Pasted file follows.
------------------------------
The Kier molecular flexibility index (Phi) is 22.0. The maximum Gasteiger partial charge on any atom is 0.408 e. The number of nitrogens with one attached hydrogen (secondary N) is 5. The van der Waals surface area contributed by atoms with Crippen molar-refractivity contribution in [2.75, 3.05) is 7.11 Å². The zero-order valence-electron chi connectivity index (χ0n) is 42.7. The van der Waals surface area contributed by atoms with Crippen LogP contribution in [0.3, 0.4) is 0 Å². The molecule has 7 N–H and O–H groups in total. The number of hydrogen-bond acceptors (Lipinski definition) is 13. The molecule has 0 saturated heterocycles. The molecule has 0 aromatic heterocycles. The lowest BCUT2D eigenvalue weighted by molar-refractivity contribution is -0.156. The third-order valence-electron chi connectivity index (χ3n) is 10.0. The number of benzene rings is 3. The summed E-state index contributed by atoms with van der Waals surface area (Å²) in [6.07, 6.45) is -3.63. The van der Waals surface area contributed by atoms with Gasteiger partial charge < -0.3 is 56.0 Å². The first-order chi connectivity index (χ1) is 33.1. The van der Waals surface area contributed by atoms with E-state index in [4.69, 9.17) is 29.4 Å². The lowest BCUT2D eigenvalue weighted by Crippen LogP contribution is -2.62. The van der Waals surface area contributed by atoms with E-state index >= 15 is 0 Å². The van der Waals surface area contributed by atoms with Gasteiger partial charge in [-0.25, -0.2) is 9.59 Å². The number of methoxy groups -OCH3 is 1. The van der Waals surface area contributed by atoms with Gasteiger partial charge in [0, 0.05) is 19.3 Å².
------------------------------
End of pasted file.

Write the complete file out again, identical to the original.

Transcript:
The Kier molecular flexibility index (Phi) is 22.0. The maximum Gasteiger partial charge on any atom is 0.408 e. The number of nitrogens with one attached hydrogen (secondary N) is 5. The van der Waals surface area contributed by atoms with Crippen molar-refractivity contribution in [2.75, 3.05) is 7.11 Å². The zero-order valence-electron chi connectivity index (χ0n) is 42.7. The van der Waals surface area contributed by atoms with Crippen LogP contribution in [0.3, 0.4) is 0 Å². The molecule has 7 N–H and O–H groups in total. The number of hydrogen-bond acceptors (Lipinski definition) is 13. The molecule has 0 saturated heterocycles. The molecule has 0 aromatic heterocycles. The lowest BCUT2D eigenvalue weighted by molar-refractivity contribution is -0.156. The third-order valence-electron chi connectivity index (χ3n) is 10.0. The number of benzene rings is 3. The summed E-state index contributed by atoms with van der Waals surface area (Å²) in [6.07, 6.45) is -3.63. The van der Waals surface area contributed by atoms with Gasteiger partial charge < -0.3 is 56.0 Å². The first-order chi connectivity index (χ1) is 33.1. The van der Waals surface area contributed by atoms with E-state index in [4.69, 9.17) is 29.4 Å². The lowest BCUT2D eigenvalue weighted by Crippen LogP contribution is -2.62. The van der Waals surface area contributed by atoms with E-state index >= 15 is 0 Å². The van der Waals surface area contributed by atoms with Gasteiger partial charge in [-0.25, -0.2) is 9.59 Å². The number of methoxy groups -OCH3 is 1. The van der Waals surface area contributed by atoms with Gasteiger partial charge in [0, 0.05) is 19.3 Å².